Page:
After the service, I was walking back to my bus stop from shul (still coasting on goy privilege so I can keep living here for the time being), the rabbi and rebbetzin caught up to me (I walk slowly) and asked me if I wanted to come back to their house for lunch. I accepted, even though it made me very nervous; I get nervous in unfamiliar social environments to start with, and I always feel like interacting with the rabbi is a real pressure situation. I’m still not comfortable around him yet, really, for some senses of the word “comfortable.”

Lunch was kind of surreal, and the rabbi was doing his best to model behaviour, since in attendance were one guy who comes to shul occasionally but normally goes to the Chabad house near the university; a convert, and his ba’alat teshuva wife whose Jewish education was minimal and curtailed by a mixed marriage (she’s Jewish through the matrilineal line), and who almost became an Anglican minister, at her Anglican father’s urging.

I also got to dine under the fancifully artistically-rendered watchful eyes of five Lubavitcher rebbes. (Apparently no one knows what the other two looked like — there were seven all told.) My friend RH joked in Facebook chat: “A meal with rabbinical supervision of the highest order!” You got that right…

We actually wound up talking until motzei, at which point, the rabbi introduced us to some short videos made by Chabad primarily about R. Menachem Mendel Schneerson, called The Living Torah. I mostly found this interesting because I could actually more or less understand the Hebrew in Schneerson’s Yiddish. (I speak not a word of Yiddish.) The rabbi’s toddler son is a big fan, but I don’t know if the family speaks Yiddish at home, although I suspect the rabbi himself is not a native English-speaker, even though he doesn’t have a Yiddish-speaker’s accent. (His actual accent is downright weird, though; it’s not quite New York, and not quite Chicago, and not quite California, and not quite southwestern Ontario, although he does have a bunch of New Yorkisms in his speech. He won’t tell me where he’s from.)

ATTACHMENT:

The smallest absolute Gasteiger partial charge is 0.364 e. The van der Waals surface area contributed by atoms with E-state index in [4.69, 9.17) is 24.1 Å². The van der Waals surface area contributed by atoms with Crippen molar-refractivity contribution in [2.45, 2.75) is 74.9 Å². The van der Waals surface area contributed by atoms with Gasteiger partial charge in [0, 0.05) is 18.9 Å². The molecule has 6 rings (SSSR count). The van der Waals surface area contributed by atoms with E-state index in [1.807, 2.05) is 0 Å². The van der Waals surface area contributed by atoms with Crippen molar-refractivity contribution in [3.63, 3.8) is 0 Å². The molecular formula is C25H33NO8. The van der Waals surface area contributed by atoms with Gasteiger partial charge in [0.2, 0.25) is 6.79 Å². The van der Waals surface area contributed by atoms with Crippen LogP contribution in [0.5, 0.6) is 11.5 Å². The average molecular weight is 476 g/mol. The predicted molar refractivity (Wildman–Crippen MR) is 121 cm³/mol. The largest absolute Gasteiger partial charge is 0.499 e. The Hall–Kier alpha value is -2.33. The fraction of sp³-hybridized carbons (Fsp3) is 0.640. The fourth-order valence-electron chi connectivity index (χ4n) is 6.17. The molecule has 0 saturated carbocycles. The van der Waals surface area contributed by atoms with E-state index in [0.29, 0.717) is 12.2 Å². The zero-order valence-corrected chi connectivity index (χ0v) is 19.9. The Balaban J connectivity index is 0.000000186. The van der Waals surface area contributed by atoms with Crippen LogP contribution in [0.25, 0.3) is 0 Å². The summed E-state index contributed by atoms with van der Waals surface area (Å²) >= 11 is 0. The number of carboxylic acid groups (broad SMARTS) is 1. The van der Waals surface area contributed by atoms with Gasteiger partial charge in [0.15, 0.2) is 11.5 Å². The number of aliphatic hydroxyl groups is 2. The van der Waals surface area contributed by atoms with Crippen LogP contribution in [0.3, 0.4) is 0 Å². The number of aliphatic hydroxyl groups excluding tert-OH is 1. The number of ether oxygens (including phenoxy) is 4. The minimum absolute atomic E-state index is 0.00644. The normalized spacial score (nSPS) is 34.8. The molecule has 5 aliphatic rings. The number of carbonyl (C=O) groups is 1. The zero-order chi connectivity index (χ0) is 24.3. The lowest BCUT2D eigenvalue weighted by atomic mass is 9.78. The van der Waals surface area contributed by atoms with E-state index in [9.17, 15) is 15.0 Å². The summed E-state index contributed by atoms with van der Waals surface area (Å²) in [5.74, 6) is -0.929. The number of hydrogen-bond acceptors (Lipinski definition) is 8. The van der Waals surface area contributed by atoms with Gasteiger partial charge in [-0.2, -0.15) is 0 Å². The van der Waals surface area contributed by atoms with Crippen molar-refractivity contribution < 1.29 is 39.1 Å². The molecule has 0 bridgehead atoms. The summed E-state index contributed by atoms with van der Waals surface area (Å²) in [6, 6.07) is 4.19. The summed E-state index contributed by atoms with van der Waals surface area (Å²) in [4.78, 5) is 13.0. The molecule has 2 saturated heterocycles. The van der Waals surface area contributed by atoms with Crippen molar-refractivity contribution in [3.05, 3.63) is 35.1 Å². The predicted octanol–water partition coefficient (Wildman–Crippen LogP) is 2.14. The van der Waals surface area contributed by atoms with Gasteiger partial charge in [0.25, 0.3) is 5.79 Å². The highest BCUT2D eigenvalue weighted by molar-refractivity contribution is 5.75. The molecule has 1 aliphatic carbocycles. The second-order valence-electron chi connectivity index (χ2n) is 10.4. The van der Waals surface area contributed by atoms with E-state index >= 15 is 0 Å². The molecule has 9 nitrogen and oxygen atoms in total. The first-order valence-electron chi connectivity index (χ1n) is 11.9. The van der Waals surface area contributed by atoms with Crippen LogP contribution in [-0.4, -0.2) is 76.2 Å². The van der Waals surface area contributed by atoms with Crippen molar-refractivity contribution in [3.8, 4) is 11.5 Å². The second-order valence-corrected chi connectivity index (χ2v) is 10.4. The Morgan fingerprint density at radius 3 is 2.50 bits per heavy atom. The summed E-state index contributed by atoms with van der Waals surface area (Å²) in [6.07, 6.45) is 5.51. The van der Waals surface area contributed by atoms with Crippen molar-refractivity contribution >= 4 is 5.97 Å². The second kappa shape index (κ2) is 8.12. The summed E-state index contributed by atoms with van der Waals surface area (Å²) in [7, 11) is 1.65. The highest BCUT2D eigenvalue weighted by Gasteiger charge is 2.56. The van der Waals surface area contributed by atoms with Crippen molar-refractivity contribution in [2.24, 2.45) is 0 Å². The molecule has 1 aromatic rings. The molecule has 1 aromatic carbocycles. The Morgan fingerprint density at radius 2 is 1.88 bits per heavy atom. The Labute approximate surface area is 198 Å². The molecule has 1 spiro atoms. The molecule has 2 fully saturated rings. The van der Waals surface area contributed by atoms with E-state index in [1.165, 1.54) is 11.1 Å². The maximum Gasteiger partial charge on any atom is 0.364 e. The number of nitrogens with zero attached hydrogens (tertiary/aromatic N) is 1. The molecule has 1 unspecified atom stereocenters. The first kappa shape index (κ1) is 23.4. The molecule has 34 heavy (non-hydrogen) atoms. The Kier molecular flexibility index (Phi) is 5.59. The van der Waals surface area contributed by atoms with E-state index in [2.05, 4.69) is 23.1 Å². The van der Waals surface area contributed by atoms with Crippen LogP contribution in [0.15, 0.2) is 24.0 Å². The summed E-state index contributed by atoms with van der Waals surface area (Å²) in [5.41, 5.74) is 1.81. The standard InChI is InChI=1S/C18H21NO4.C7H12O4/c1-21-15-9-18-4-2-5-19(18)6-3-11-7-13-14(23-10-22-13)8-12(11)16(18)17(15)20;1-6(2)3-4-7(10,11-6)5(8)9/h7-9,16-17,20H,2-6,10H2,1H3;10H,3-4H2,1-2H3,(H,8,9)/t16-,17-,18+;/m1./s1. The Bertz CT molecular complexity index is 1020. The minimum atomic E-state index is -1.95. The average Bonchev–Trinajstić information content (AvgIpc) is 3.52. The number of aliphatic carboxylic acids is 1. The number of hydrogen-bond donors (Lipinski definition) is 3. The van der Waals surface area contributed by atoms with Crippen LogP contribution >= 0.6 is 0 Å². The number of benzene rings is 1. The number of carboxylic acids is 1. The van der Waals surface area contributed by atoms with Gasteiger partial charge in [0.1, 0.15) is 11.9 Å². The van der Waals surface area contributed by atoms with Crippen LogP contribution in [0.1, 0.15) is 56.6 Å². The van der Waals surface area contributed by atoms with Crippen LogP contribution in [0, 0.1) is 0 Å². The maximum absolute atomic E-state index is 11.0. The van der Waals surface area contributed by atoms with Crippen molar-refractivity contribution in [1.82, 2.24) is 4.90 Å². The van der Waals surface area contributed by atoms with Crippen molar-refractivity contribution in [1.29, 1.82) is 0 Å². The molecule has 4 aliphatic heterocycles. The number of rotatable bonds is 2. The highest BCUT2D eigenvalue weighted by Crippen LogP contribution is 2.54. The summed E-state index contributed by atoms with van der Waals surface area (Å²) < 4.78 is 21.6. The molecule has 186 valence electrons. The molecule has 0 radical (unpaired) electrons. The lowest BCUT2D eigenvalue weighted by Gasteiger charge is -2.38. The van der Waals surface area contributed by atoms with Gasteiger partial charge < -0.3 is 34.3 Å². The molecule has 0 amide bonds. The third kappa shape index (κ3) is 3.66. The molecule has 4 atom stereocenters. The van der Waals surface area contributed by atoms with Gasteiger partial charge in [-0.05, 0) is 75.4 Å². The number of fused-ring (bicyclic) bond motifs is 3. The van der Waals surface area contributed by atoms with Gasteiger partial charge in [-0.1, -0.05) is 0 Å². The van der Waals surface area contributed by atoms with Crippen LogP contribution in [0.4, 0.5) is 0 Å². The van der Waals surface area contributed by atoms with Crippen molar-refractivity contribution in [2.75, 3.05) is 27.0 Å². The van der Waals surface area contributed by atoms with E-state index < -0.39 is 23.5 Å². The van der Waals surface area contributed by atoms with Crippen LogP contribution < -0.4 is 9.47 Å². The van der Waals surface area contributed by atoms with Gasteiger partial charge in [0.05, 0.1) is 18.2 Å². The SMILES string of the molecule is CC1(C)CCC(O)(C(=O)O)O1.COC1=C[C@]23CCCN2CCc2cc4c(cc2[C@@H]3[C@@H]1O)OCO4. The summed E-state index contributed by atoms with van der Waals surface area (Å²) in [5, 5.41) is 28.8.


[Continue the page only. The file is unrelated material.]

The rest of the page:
After that, he gave me and one of the other guests a ride home. So now I have the odd distinction of having been given a lift home by a Chabad rabbi.

During the conversation in the car, he also told me that the couple he was mentoring through the conversion process dropped out because they said it was too hard (a fate I devoutly wish to avoid), so he’s available to start teaching me now…

I start my studies in a week!! In the meantime, I’m rereading the three books that will form the first lesson block. I’m on my way, finally!

Christmanniversakkah…pant pant pant…

Thank G-d that’s over.

I’m still nominally doing Christmas things because I’m still furtive for the moment (that’s about to change soon, B”H, more later) and it’s a matter of shalom habayit right now. I don’t need to be brogez with the folks any sooner than I have to be. (It won’t be the first, or last, time.)